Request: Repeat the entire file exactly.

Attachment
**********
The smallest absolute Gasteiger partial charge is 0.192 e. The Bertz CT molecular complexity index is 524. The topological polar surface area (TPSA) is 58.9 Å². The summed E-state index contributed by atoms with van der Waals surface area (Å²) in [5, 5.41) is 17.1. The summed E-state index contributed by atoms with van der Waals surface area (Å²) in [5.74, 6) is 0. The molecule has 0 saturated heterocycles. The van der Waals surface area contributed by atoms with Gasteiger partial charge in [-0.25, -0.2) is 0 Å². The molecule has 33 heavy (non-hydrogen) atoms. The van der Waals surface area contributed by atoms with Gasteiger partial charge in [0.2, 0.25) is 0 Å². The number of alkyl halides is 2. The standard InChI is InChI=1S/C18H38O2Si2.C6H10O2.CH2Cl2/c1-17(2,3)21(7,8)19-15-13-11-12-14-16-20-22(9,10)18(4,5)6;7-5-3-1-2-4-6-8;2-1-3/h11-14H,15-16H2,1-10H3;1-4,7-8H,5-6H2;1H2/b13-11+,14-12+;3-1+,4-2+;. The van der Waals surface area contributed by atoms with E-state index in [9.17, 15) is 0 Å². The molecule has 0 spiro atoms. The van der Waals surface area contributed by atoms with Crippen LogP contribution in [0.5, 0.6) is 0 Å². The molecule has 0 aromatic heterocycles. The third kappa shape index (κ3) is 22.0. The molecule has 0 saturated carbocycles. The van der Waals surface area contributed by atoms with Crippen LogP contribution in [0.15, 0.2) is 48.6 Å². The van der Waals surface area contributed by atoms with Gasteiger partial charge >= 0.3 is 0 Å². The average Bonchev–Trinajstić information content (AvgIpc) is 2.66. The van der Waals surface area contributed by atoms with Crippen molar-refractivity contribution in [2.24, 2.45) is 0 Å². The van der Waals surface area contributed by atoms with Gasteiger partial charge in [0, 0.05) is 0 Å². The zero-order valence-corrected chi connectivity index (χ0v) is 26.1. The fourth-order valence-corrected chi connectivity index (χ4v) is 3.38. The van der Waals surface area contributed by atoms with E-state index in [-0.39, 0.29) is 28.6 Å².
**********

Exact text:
The smallest absolute Gasteiger partial charge is 0.192 e. The Bertz CT molecular complexity index is 524. The topological polar surface area (TPSA) is 58.9 Å². The summed E-state index contributed by atoms with van der Waals surface area (Å²) in [5, 5.41) is 17.1. The summed E-state index contributed by atoms with van der Waals surface area (Å²) in [5.74, 6) is 0. The molecule has 0 saturated heterocycles. The van der Waals surface area contributed by atoms with Gasteiger partial charge in [-0.25, -0.2) is 0 Å². The molecule has 33 heavy (non-hydrogen) atoms. The van der Waals surface area contributed by atoms with Gasteiger partial charge in [0.2, 0.25) is 0 Å². The number of alkyl halides is 2. The standard InChI is InChI=1S/C18H38O2Si2.C6H10O2.CH2Cl2/c1-17(2,3)21(7,8)19-15-13-11-12-14-16-20-22(9,10)18(4,5)6;7-5-3-1-2-4-6-8;2-1-3/h11-14H,15-16H2,1-10H3;1-4,7-8H,5-6H2;1H2/b13-11+,14-12+;3-1+,4-2+;. The van der Waals surface area contributed by atoms with E-state index in [9.17, 15) is 0 Å². The molecule has 0 spiro atoms. The van der Waals surface area contributed by atoms with Crippen LogP contribution in [0.5, 0.6) is 0 Å². The molecule has 0 aromatic heterocycles. The third kappa shape index (κ3) is 22.0. The molecule has 0 saturated carbocycles. The van der Waals surface area contributed by atoms with Crippen LogP contribution in [0.15, 0.2) is 48.6 Å². The van der Waals surface area contributed by atoms with Gasteiger partial charge >= 0.3 is 0 Å². The average Bonchev–Trinajstić information content (AvgIpc) is 2.66. The van der Waals surface area contributed by atoms with Crippen molar-refractivity contribution in [2.24, 2.45) is 0 Å². The van der Waals surface area contributed by atoms with Gasteiger partial charge in [0, 0.05) is 0 Å². The zero-order valence-corrected chi connectivity index (χ0v) is 26.1. The fourth-order valence-corrected chi connectivity index (χ4v) is 3.38. The van der Waals surface area contributed by atoms with E-state index in [-0.39, 0.29) is 28.6 Å².